Knowledge of Risk Factors and Warning Signs among African American Women

Debby K. Bridgeman, Gardner-Webb University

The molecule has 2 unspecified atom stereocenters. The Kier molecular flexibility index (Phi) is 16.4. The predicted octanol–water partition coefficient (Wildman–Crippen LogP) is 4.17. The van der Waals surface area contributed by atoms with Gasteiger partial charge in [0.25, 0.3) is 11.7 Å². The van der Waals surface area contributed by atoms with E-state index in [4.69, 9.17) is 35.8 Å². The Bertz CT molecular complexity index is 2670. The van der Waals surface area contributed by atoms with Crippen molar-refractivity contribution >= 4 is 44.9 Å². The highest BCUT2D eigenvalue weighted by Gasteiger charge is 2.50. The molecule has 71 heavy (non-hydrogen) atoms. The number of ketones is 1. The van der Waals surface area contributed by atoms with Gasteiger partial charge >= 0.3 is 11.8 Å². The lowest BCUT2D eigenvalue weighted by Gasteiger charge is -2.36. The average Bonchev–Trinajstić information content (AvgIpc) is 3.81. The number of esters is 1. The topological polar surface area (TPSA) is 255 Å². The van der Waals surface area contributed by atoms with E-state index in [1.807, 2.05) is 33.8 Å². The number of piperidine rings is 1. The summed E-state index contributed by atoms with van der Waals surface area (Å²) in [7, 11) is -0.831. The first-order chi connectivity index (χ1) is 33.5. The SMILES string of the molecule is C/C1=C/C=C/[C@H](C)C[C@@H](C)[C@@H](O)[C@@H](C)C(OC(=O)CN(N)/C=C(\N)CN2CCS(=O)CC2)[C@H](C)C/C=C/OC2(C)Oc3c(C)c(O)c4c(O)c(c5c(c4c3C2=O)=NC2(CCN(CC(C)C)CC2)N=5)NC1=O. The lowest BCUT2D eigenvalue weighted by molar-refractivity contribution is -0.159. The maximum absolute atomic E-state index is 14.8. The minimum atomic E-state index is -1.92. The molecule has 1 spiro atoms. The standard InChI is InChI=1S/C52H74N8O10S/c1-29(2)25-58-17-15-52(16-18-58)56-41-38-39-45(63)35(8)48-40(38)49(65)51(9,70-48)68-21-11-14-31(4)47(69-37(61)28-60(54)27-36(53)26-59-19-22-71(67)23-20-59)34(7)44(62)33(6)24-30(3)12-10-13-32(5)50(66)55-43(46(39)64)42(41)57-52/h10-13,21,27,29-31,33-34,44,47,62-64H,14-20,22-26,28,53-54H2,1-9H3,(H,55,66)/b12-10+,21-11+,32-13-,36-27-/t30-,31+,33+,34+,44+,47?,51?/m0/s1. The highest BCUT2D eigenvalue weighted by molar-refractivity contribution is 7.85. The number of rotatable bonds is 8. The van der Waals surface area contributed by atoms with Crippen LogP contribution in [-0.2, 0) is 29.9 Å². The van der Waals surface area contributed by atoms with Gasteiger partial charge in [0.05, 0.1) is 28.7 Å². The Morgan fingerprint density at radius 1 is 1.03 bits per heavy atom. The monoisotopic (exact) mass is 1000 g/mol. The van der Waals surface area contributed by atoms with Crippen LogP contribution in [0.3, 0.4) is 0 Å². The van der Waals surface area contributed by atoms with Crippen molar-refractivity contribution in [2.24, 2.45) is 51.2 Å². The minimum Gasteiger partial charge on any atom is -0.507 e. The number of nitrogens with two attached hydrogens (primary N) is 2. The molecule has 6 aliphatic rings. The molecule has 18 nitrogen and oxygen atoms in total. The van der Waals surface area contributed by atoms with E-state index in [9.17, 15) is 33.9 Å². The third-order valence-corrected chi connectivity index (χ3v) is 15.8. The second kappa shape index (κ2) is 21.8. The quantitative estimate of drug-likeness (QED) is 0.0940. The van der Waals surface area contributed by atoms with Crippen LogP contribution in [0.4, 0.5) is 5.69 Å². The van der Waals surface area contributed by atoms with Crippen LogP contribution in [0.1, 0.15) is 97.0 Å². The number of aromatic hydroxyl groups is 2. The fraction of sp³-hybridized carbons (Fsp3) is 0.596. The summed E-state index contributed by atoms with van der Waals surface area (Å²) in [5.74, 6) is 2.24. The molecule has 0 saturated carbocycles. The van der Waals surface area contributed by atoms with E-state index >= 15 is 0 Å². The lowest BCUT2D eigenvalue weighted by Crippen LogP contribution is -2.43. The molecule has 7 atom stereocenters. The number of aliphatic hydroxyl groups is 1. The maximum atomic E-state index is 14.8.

Stroke is a leading cause of death and disability in the United States. It affects more than 795,000 people and cost greater than 38 billion dollars annually. Women experience stroke more than men, and African Americans have been found to have greater risk for stroke. Many strokes can be prevented through recognition and the control of risk factors. Stroke awareness includes having knowledge of risk factors and understanding how to control the risk. Additionally, recognition of stroke warning signs and symptoms is essential to early intervention, treatment, and reduction of disability and death. The purpose of this study was to examine African American women's knowledge of stroke risk factors and warning signs. A descriptive quantitative survey design was utilized to answer the study question. A convenience sample (n= 33) of African American women from a suburban town in South Carolina, a county located in the southeastern region of the United States, was included in this study. Leventhal's Common Sense Model was utilized as the theoretical framework to determine the ability of a person to appraise their stroke risk and to establish coping methods for the prevention or treatment seeking behaviors. The results of the study may provide a better understanding of the educational needs of minority groups specifically those of women and racial/ethnic groups.